The Texas History Museum is nearly as big as the state itself. It houses stuffed cattle, interactive maps and historians dressed as infamous Texans. Reading each and every word of the information posted on the walls would take visitors days.
Tucked away behind the taxidermy and Texan flags, is arguably the most important section of the museum. Ostensibly, it’s about what happened after the annexation of the 28th state, but to me the most interesting element was the personal stories of the first black politicians in the state.
Some had been slaves right up until annexation, others travelled from the free northern states, sensing the opportunities that would be available to them in Texas. All campaigned on issues important to the African-American population.
Like Matthew Gaines. He was born into slavery in Louisiana in 1840. He tried to escape from his owners twice, and was both times caught and punished. Despite a tough upbringing, Gaines spoke French, Spanish and English, and learnt to read by candlelight, from books smuggled to him by a white boy who lived on his plantation. After reconstruction, Gaines stood for office to represent black people who were struggling. His chief concerns were education, prison reform and voter turn out among the African-American population. In 1869, he became one of the first black Senators in the newly formed state of Texas.
Exactly 145 years after Gaines was first elected, the United States is still struggling with the exact same issues. Black men are under-represented in universities, and over-represented in prisons. They perform worse in school than white and Asian Americans. Violent riots like the one in Ferguson, Missouri were in part sparked by a widespread belief in black communities that authorities and institutions don’t speak for them, and don’t have their interests at heart.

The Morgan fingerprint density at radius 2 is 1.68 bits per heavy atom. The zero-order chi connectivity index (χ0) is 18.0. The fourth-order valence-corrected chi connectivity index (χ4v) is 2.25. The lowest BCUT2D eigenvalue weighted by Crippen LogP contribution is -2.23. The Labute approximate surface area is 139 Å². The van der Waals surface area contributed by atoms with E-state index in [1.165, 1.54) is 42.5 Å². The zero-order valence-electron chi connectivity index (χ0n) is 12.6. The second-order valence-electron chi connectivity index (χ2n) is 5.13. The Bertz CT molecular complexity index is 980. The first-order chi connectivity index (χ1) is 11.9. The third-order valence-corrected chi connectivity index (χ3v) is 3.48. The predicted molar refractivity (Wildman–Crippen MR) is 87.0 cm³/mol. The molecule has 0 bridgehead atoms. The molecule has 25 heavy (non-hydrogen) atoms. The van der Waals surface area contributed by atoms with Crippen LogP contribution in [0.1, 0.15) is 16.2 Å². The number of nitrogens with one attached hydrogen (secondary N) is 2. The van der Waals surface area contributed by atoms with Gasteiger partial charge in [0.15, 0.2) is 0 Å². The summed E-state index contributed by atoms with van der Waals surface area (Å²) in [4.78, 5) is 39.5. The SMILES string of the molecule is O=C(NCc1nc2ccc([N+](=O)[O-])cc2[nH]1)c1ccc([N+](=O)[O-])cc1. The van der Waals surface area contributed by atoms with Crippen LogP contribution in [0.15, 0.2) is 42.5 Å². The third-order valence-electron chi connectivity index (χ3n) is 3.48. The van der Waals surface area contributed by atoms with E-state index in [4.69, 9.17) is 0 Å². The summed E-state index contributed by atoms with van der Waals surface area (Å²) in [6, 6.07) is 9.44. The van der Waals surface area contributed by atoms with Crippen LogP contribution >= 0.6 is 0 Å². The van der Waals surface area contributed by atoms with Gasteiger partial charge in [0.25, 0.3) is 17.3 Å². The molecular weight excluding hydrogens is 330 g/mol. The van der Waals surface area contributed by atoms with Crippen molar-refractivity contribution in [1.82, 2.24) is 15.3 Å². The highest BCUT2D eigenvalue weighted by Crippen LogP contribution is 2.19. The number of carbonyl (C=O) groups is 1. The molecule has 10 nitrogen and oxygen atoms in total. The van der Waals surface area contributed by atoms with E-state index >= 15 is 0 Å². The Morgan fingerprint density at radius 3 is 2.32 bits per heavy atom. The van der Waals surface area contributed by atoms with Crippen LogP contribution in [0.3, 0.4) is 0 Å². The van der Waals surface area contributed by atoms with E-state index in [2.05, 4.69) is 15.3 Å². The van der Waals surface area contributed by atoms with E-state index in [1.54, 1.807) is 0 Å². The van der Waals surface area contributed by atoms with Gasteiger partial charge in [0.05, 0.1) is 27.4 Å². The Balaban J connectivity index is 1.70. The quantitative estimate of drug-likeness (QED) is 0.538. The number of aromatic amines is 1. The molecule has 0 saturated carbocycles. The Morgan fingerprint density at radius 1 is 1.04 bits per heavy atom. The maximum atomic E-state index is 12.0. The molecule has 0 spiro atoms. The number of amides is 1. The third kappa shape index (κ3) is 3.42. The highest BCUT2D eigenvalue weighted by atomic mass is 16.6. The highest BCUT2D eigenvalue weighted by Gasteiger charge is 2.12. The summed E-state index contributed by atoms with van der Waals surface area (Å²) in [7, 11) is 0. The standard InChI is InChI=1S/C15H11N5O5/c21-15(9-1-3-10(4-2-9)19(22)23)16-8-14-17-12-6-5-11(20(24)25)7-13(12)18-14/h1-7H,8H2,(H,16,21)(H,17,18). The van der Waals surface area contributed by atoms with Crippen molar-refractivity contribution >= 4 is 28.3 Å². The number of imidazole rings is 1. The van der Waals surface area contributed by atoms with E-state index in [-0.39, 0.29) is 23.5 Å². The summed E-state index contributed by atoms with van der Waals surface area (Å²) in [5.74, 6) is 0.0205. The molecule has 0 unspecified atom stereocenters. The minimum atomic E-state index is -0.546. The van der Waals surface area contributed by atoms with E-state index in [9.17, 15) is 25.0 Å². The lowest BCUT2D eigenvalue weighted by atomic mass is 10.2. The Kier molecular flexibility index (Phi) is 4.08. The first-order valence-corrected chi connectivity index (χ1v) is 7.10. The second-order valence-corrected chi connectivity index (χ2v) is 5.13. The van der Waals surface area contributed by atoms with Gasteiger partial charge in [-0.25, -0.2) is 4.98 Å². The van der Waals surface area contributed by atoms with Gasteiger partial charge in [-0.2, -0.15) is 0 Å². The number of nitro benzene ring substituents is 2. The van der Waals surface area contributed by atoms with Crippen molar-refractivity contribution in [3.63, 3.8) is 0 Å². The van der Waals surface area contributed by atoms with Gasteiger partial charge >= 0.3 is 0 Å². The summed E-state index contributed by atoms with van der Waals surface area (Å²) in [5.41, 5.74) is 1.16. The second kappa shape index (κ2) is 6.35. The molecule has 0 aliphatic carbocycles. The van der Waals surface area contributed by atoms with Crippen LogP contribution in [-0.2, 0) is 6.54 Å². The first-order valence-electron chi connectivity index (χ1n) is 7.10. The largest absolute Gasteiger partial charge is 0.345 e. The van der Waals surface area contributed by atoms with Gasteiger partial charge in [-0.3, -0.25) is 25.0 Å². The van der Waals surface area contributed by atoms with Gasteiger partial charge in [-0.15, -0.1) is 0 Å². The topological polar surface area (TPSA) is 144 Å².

Poverty plays a big role in these kinds of riots, educator Celeste Douglas says.
“When people are hungry and angry, certain things will happen.”
The Brooklyn-based Middle School principal says education is the solution.
“I think the real movement has to be around how do we reverse the achievement gap and how do we reverse the engagement gap [for black and Hispanic boys]”.
The Civil Rights Centre in Atlanta is full of photos from the 1960s of fearless black teenagers walking proudly through crowds of angry white students on their way to newly desegregated schools. To them, the end of segregation wasn’t only a symbolic gesture that said: “we’re equal to you and we deserve the same treatment”. It also had practical applications. The end of segregation meant black students could access the best schools in their area, instead of settling for inferior ones.
Segregation doesn’t exist anymore in the United States. Not formally, anyway. But the sad reality is that economic segregation disproportionately affects black and Hispanic families. A lower socio-economic status means the best schools in the country are out of reach for all but a few scholarship students.
The election of the country’s first black president gave students some hope for change, but that hope was short-lived. And while inequality exists, the possibility of future Fergusons exists.
“Riots, especially in [Ferguson’s] case, are a political means,” RT blogger Tomaso Clavarino writes.
“Protesters were attempting to use this opportunity to address their broader political needs. It is the only way to show that they exist.”
Many black Americans are still waiting for the change that Matthew Gaines and his fellow legislators hoped would come all those decades ago.